...that should get it, John McCain most patently does not.
McCain was tortured, severely, by the North Vietnamese during his years in captivity in the Hanoi Hilton. And yet McCain is doing more than just about any other figure in U.S. government to warp the definition of torture and hamper our intelligence community and military's ability to obtain useful information from terrorists captured on the battlefield.
Set aside for a moment the fundamental issue that un-uniformed terrorists who do not fight for a nation are not entitled to Geneva Convention protections. McCain's behavior just doesn't make any sense to me. He should be leading the effort to differentiate between aggresive interrogation and torture.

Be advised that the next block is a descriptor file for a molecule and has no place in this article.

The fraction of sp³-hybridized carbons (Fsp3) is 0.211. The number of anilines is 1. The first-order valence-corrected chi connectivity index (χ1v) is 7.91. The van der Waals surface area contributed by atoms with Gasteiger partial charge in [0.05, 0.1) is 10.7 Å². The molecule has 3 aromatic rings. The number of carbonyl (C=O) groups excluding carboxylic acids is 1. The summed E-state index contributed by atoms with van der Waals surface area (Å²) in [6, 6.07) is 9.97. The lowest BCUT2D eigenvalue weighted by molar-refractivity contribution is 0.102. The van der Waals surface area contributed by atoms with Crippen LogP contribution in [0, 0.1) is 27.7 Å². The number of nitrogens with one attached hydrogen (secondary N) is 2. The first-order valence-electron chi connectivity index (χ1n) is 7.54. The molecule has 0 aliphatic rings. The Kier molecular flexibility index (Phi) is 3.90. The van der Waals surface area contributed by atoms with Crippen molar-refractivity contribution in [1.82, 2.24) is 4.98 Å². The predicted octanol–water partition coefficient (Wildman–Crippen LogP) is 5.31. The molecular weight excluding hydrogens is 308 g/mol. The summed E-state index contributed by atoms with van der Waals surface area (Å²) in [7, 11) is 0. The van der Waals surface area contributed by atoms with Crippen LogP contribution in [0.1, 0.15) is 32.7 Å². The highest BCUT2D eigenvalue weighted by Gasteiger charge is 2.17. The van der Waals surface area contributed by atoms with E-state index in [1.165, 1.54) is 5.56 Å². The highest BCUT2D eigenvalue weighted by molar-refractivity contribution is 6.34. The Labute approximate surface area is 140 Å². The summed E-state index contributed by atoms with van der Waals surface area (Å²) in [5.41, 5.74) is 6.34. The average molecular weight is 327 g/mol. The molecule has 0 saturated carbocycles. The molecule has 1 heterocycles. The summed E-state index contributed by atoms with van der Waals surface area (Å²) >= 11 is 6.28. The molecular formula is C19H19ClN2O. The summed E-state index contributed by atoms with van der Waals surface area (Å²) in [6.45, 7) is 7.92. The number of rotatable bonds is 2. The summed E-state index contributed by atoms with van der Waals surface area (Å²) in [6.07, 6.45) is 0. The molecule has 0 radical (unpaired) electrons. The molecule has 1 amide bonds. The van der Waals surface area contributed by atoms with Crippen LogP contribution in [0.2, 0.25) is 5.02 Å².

Is it just posturing for a presidential run? Or like former Secretary of Transportation Norman Mineta, is it that the formative experience of his life has clouded his ability to think rationally on questions both directly and peripherally related to this issue?
You may recall that, as a child, Norman Mineta, an American of Japanese descent, was interned along with his family during WWII. I, for one, believe that this forever impaired his ability to think sensibly about matters in which race was a factor - most notably his resistance to the idea of profiling vis-a-vis airline security.
I think McCain is suffering from the same impairment. Surely a man who can no longer raise his arms above shoulder level should be able to recognize that allowing a dog to bark at a terrorist detainee is not torture!